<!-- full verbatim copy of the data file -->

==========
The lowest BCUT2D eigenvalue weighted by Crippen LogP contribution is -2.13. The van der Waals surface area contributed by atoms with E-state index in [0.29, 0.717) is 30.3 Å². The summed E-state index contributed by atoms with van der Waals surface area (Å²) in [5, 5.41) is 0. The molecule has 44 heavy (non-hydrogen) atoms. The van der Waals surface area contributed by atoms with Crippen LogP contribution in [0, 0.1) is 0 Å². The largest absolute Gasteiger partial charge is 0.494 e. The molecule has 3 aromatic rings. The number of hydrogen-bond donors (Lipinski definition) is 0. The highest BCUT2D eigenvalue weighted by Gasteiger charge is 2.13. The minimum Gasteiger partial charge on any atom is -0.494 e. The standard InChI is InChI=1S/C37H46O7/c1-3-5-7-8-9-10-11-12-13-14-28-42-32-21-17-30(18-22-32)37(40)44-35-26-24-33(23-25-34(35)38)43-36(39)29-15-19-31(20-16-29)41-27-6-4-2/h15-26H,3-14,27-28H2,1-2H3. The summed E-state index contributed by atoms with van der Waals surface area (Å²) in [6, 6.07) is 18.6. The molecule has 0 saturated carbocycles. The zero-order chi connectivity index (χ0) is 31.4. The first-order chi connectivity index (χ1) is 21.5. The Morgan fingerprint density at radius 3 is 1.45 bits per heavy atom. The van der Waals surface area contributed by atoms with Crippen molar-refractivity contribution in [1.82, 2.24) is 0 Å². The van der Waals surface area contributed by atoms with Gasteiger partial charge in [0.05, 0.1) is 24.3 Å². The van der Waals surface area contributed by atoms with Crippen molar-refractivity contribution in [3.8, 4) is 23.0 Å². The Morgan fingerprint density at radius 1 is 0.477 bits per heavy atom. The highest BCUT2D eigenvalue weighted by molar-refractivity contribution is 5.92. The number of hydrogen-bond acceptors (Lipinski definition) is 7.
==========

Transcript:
The lowest BCUT2D eigenvalue weighted by Crippen LogP contribution is -2.13. The van der Waals surface area contributed by atoms with E-state index in [0.29, 0.717) is 30.3 Å². The summed E-state index contributed by atoms with van der Waals surface area (Å²) in [5, 5.41) is 0. The molecule has 44 heavy (non-hydrogen) atoms. The van der Waals surface area contributed by atoms with Crippen LogP contribution in [0, 0.1) is 0 Å². The largest absolute Gasteiger partial charge is 0.494 e. The molecule has 3 aromatic rings. The number of hydrogen-bond donors (Lipinski definition) is 0. The highest BCUT2D eigenvalue weighted by Gasteiger charge is 2.13. The minimum Gasteiger partial charge on any atom is -0.494 e. The standard InChI is InChI=1S/C37H46O7/c1-3-5-7-8-9-10-11-12-13-14-28-42-32-21-17-30(18-22-32)37(40)44-35-26-24-33(23-25-34(35)38)43-36(39)29-15-19-31(20-16-29)41-27-6-4-2/h15-26H,3-14,27-28H2,1-2H3. The summed E-state index contributed by atoms with van der Waals surface area (Å²) in [6, 6.07) is 18.6. The molecule has 0 saturated carbocycles. The zero-order chi connectivity index (χ0) is 31.4. The first-order chi connectivity index (χ1) is 21.5. The Morgan fingerprint density at radius 3 is 1.45 bits per heavy atom. The van der Waals surface area contributed by atoms with Crippen molar-refractivity contribution in [1.82, 2.24) is 0 Å². The van der Waals surface area contributed by atoms with Gasteiger partial charge in [0.05, 0.1) is 24.3 Å². The van der Waals surface area contributed by atoms with Crippen molar-refractivity contribution in [3.8, 4) is 23.0 Å². The Morgan fingerprint density at radius 1 is 0.477 bits per heavy atom. The highest BCUT2D eigenvalue weighted by molar-refractivity contribution is 5.92. The number of hydrogen-bond acceptors (Lipinski definition) is 7.